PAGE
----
My name is Karen Thompson and I have worked as a trial attorney for over 20 years. I grew up in Houston, Texas. I graduated magna cum laude from the University of Texas at Austin. In 1989, I got my law degree at the Law Center at the University of Houston, where I was Casenote and Comment Editor for the Law Review, and graduated with honors. I passed the Texas bar exam when I was eight months pregnant and the proud mother of a three year old boy.
People ask me, where did you get the idea for the Cowgirl Attorney? When I put on that hat, I feel like the cowboys that I watched on TV movies every Saturday morning who stood up to the bad guys. Now instead of bad guys in black hats on horses, we are bucking a complex legal system that throws people down and stomps on them. The Cowgirl Attorney is here to help folks understand the system and make informed legal choices, without emptying their wallets.
Q&A With Cowgirl Attorney:
Why did you decide to start the Cowgirl Attorney video legal consultations?
It costs people too much to learn the law from a lawyer when you are paying them $200 to $300 an hour. Over the years I have seen more and more everyday Americans caught up in the legal system , struggling to understand their rights, and trying to do it themselves. The Cowgirl Attorney is here to help.
Why did you decide to go to law school?
My Aunt Libby lost her husband in a car accident and had to support her four little kids by herself. My aunt told me that I had better find a way to support myself because you never knew what could happen. I took it to heart. I started out as a teacher and loved it. I thought a trial lawyer did the same thing, explaining the law to the people on the jury like a teacher spoke to her class. For a while I wanted to be a police officer but my mother was afraid it was too dangerous and she was probably right.
Nowadays people laugh when you tell them you went to law school because you wanted to help people. Everyone thinks lawyers are just out for the money, and picture mostly men in conservative business suits and ties, and there are plenty of those. I always felt like I had infiltrated the practice of law. I would look around the room where there were six lawyers taking a deposition and I didn’t look or act like the other lawyers.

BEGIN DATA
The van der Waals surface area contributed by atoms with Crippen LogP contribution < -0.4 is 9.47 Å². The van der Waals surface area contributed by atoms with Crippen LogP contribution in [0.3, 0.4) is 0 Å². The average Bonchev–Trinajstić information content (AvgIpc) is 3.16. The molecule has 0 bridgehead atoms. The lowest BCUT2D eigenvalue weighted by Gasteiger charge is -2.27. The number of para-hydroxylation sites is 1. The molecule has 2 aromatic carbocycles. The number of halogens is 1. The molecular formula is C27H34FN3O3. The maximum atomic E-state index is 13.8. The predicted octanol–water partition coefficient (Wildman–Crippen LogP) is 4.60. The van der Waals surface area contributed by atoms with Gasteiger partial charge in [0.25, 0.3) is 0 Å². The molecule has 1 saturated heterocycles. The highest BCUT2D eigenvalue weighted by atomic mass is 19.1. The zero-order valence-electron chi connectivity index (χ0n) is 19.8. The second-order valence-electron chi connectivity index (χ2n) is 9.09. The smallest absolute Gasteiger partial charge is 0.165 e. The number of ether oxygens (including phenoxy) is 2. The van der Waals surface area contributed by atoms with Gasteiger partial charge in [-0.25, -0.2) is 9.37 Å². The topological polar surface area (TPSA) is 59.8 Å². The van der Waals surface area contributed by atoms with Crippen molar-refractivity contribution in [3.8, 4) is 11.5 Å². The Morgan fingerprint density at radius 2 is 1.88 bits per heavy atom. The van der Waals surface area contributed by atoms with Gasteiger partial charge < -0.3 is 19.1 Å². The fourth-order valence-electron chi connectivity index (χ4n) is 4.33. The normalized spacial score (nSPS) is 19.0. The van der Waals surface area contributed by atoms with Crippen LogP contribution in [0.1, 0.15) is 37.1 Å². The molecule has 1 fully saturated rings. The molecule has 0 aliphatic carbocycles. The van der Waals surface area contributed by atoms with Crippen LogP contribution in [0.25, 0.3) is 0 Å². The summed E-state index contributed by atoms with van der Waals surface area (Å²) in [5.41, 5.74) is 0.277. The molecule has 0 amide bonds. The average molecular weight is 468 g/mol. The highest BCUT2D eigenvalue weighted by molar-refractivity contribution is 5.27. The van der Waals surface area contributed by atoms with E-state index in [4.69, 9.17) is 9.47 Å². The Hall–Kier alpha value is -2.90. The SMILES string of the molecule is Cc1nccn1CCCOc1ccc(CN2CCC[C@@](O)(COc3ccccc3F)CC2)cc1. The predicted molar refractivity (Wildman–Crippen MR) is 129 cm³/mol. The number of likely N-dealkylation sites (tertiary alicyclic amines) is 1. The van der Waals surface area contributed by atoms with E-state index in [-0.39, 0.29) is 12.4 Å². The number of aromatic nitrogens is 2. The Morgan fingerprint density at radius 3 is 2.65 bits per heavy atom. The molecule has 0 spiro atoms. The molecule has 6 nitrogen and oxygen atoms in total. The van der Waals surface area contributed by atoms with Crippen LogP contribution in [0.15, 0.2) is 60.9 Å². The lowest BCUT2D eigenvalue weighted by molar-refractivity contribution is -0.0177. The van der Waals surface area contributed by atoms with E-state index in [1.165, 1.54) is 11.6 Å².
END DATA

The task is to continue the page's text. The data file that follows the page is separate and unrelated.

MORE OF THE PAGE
What challenges did you face as a busy mom going to law school?
I studied all the time when my first son Eric was little. He was only three when I started law school. I studied all day from 8:00 am to 5:00 pm like a job so I could focus on my son in the evenings, eat dinner as a family, read him a story , tuck him in, and then study some more. I graduated with honors and I was an editor on the Law Review. Law school was the hardest thing I had ever done and I was so glad when it was over. I studied all summer in the Texas heat and took the Texas bar exam when I was 8 months pregnant with my second son Travis. Those big loose graduation robes worked great for me. My parents and my four year old son Eric were there to watch. Eric still remembers the funny robes.
What was it like for your sons having a lawyer for a mother?
My sons got a lopsided view of lawyers. When my son Travis was in kindergarten, I took him to the courthouse to see where I worked. I introduced him to one of the judges who let him sit on the bench and watch the proceedings. When we got home he said, Mom, I didn’t know men could be lawyers too! I have always represented individual Americans, not corporations. I learned early on to listen carefully to what my clients had to say about what happened to them. My kids say they heard way more stories than their friends about the dangers of growing up, like diving into the shallow end of the swimming hole and breaking your neck, and living the rest of your life in a wheelchair. Or speeding on black ice and your car spinning out of control. Or rollerblading down the ramps of a downtown parking garage on a quiet Sunday, out the exit onto the street, and getting hit by a car. I used every bad thing that happened to other people as a teaching example in hopes they would not make the same mistakes.